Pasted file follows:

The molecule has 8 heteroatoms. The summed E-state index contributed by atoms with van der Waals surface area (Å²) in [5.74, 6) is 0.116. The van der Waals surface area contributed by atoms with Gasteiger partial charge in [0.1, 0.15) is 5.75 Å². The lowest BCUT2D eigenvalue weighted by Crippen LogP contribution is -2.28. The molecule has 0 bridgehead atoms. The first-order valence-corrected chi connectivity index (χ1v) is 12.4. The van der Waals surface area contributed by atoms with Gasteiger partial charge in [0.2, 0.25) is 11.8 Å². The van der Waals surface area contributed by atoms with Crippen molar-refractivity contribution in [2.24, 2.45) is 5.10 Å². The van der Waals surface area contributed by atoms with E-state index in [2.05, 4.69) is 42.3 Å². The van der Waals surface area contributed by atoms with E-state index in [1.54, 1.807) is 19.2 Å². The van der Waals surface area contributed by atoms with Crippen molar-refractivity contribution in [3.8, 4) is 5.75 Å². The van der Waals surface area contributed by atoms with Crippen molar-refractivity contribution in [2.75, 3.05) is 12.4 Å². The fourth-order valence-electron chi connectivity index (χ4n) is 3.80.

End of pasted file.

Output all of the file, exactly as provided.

The molecule has 8 heteroatoms. The summed E-state index contributed by atoms with van der Waals surface area (Å²) in [5.74, 6) is 0.116. The van der Waals surface area contributed by atoms with Gasteiger partial charge in [0.1, 0.15) is 5.75 Å². The lowest BCUT2D eigenvalue weighted by Crippen LogP contribution is -2.28. The molecule has 0 bridgehead atoms. The first-order valence-corrected chi connectivity index (χ1v) is 12.4. The van der Waals surface area contributed by atoms with Gasteiger partial charge in [0.2, 0.25) is 11.8 Å². The van der Waals surface area contributed by atoms with Crippen molar-refractivity contribution in [2.24, 2.45) is 5.10 Å². The van der Waals surface area contributed by atoms with E-state index in [2.05, 4.69) is 42.3 Å². The van der Waals surface area contributed by atoms with E-state index in [1.54, 1.807) is 19.2 Å². The van der Waals surface area contributed by atoms with Crippen molar-refractivity contribution in [3.8, 4) is 5.75 Å². The van der Waals surface area contributed by atoms with Crippen molar-refractivity contribution in [2.75, 3.05) is 12.4 Å². The fourth-order valence-electron chi connectivity index (χ4n) is 3.80.